She told me I smell weird.

The first thing she said to me was, “You smell weird.” At least, that’s probably what she said.

I had taken a train to a city called Kaohsiung (pronounced “gow-shong” — SO WHY IS IT SPELLED WITH A K ????) for the weekend. Taiwan was having a holiday, which meant a rare three-day weekend, and I wanted to take a little vaycay to a new spot. Taiwan Mom had recommended Kaohsiung, a city a couple hours south (EVERYTHING in Taiwan is a couple hours away), because it’s a fun place and her mom lives there, so I could just stay with her.

Only one hitch: Taiwan Grandma can’t speak any English and the most complex thing I can say in Chinese is, “I want a mango smoothie.” But I figured I’d be outside exploring the city, only coming to her home at night to sleep. No need to talk, really.

Taiwan Mom set it all up and Taiwan Grandma met me as soon as I got off the train in Kaohsiung. I said “Ni hao!” (“Hi!”). She said nothing, handed me a helmet, and got on her motor scooter. I hopped on behind her and we zoomed down the street.

I like riding scooters. They make me feel like Harry Potter on his Firebolt. Only difference being his broom is magic and I’m on a scooter riding piggyback behind (in this case) an old Asian woman.

At the first stop light, she turned and said something. Obviously, I didn’t understand the words, but her pointing to her nose and at me confirmed what I thought she’d notice: I reeked of deet. I had just applied a layer of deet to my skin cuz there’s an epidemic of dengue fever in southern Taiwan. Since I figured she’d notice the smell, I was prepared with an answer: “Um, I know” (in English).

The light turned green and we continued buzzing down the street. We stopped at a restaurant and I followed her inside. I was glad because I was hungry, but I knew it would probably be the most awkward meal I’d ever eaten (and I’ve DATED in PROVO for FOUR years). And I was right!

First, the menu didn’t have any English or pictures (and we weren’t at a smoothie place), so I didn’t know how to order. I was fine eating anything, but I couldn’t even say that! I busted out Google, she called Taiwan Mom to act as translator, and we all decided on beef rice.

While we waited for the food to arrive, we were both silent and didn’t look at each other. It was like when you’re meeting a new person and you want to say something to get to know them, but you don’t know what to say and you’re afraid of sounding stupid. Like that except we also COULDN’T say anything. I pulled up Facebook and showed her a couple pictures of my family, but I can only say “dad” in Chinese (thanks, Mulan), so that didn’t go far.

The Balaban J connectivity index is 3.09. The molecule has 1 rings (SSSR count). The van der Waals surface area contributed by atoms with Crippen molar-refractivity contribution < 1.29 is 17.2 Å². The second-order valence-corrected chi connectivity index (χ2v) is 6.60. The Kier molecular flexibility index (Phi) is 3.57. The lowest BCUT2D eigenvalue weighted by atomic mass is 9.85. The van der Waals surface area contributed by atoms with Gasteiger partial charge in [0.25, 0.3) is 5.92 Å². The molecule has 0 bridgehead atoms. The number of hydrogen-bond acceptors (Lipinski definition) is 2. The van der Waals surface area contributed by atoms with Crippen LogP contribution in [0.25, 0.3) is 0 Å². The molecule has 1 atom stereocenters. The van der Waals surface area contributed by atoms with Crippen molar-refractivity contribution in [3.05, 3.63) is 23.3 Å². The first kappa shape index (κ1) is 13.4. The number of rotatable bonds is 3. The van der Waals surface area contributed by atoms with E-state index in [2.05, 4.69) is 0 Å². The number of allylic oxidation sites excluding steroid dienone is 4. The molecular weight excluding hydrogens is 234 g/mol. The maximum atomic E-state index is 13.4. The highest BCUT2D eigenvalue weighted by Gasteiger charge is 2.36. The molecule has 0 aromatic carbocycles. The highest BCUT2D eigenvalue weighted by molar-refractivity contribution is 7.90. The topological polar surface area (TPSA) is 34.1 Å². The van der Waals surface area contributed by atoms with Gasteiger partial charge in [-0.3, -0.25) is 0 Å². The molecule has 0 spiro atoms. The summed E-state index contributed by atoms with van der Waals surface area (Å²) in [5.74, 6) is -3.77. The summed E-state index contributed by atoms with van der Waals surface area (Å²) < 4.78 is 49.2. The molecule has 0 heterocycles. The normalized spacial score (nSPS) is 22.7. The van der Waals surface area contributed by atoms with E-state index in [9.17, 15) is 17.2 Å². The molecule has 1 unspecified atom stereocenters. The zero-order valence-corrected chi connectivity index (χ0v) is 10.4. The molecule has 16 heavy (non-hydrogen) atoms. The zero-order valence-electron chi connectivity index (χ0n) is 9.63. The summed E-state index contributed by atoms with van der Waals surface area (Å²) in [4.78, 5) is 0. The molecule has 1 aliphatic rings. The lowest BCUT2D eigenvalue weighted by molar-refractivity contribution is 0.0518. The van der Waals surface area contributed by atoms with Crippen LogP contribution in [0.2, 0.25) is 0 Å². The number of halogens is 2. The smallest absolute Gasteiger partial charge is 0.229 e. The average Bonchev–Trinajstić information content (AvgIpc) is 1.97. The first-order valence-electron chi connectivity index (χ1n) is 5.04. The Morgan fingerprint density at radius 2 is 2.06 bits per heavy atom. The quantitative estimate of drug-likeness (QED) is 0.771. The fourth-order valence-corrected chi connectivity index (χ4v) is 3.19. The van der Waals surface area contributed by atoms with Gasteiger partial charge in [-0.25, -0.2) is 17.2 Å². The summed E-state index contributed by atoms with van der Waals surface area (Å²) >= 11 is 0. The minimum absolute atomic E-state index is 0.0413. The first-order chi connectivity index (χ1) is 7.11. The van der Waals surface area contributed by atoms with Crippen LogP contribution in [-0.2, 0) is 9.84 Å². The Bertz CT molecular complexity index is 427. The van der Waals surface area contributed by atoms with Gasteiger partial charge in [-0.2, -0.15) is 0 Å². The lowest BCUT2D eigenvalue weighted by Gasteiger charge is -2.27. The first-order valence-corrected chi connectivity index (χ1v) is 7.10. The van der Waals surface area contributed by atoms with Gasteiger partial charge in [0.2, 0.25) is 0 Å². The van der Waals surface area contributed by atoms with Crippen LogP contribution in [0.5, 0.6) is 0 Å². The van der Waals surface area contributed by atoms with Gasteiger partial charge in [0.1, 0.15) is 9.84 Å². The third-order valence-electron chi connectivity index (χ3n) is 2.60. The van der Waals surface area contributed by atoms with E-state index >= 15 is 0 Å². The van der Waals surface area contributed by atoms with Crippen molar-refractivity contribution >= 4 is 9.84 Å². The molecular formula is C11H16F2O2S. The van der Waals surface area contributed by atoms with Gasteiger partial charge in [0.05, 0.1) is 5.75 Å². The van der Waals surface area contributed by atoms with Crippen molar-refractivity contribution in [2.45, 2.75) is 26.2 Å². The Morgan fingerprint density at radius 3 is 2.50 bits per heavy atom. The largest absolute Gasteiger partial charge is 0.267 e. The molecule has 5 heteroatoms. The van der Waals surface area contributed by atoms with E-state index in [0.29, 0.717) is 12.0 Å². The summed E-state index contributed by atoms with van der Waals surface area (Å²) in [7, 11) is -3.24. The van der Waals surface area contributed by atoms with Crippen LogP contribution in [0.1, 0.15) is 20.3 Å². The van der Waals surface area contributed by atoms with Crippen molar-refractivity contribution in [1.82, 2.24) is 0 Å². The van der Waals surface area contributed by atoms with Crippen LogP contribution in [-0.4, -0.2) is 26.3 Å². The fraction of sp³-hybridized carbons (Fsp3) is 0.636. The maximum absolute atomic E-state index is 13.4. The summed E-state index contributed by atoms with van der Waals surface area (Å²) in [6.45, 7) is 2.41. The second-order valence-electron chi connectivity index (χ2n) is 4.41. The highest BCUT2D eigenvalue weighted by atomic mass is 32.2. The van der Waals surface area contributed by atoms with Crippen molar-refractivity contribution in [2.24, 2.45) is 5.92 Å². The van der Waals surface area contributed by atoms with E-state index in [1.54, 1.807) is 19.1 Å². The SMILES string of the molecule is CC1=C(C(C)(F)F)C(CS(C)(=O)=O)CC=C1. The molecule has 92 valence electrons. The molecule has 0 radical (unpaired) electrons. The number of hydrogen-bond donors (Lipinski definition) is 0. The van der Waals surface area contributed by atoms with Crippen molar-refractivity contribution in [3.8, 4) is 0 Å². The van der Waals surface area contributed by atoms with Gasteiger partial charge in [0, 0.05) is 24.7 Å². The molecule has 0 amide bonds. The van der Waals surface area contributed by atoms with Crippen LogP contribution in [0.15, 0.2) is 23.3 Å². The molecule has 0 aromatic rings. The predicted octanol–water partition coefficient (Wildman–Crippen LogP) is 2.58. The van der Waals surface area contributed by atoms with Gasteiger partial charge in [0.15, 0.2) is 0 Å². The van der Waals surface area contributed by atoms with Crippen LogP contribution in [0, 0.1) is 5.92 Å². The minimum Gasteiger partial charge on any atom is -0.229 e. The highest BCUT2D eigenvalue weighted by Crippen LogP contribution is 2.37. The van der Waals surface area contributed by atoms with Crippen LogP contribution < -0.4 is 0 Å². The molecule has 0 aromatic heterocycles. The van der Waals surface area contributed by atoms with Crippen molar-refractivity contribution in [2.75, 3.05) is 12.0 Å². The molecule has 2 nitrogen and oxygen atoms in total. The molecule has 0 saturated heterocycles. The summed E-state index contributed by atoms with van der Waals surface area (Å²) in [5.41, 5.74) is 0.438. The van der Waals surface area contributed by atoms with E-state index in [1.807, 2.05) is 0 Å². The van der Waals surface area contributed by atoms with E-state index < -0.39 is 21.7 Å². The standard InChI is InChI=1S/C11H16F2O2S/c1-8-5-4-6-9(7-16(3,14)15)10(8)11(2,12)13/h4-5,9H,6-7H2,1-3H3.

When the food came, I was already really tense, but I was even more nervous about not being able to hold my chopsticks right (I’d already dropped them on the floor), so I crouched my back and I kept my arms as close to my body as possible so very little food would fall, but this position mixed with a fresh layer of deet resulted in my elbow pits getting bright red rashes. I straightened my arms and hid my elbows from her.

Of course Taiwan Grandma was very nice. She paid for everything and I was very grateful to stay with her, but the only thing I could say was, “Xie xie” (“Thank you”). She kept saying stuff and pointing at different things on her plate and I kept nodding and muttering, “Thank you. Good food,” after which, she’d flag down a waiter, and I’d have another plateful of food in front of me. Eventually, I figured out that she was asking if I wanted more, so when I finished my chicken leg, I said, “Wu uh,” which I think means, “I’m full,” and we left.

And that was the first day. The next day, we almost became Baptists (or Catholics?) and she left me at the bottom of a mountain. And then there was a typhoon.

Easier said than done, Smalls.
Easier said than done, Smalls.

Dahu Park

Visit Dahu Park in Taipei! It’s a great place to …

… see some very attractive person!


… see some squirrel!.


I mean, it’s probably a squirrel, butt I can’t see the head,so.

… see some cranes!


~Very Asian.~

… see some little girl trying to hunt a duck!!!


Little girls and animals. A must-see.

… see some people hunt fish!


Ha! Get them fish before they get you.

… see some lady take pictures of her dog like it’s a person!!


Spoiler alert, lady: puppies turn into dogs who get old and die.

… see nerd(s) LARPing!


Spoiler alert: your dreams will take you as high as that broom, kid.

… feel like you’re at a classy park!!


Duck (goose?), crane in tree, people. *nice*

… butt last, butt not least, see this cool bridge!


The Moon Bridge is very cool. Very must-see. Very must-stand-on.

As you can see, we all need to go to Dahu Park. It makes you feel super classy and it’s v v cool. #Taipei #ShareThisPost

Elephant Mountain

You’ve heard of elephants, you’ve heard of mountains, but have you heard of Elephant Mountain? Elephant Mountain is a mountain in Taipei (A mountain in a city! What is this, Lord of the Rings?). But before I tell you what it’s like to visit, let me give you a little history.
Taipei is also known as “Elephant City” because of the elephants that rule there. It all goes back to when Babar the first elephant king came to Taiwan.  People and elephants used to live in peace. They co-owned businesses and threw parties and stuff. It was pretty cool.
Anyway, Babar crossed over from (wherever elephants are from) and was like, “We can do so much better.” So he started a war with the humans. Since elephants are so much bigger than ordinary people, the elephants won and they continue to rule Taipei and most of Taiwan (but mostly just Taipei) to this day.
It’s not a big deal. They just get to cut in lines and have preference in elections (1 elephant vote = 1,000 people votes and there are only, like, 4,000 people in Taiwan anyway so) and offer human sacrifices sometimes. But it’s mainly whatever.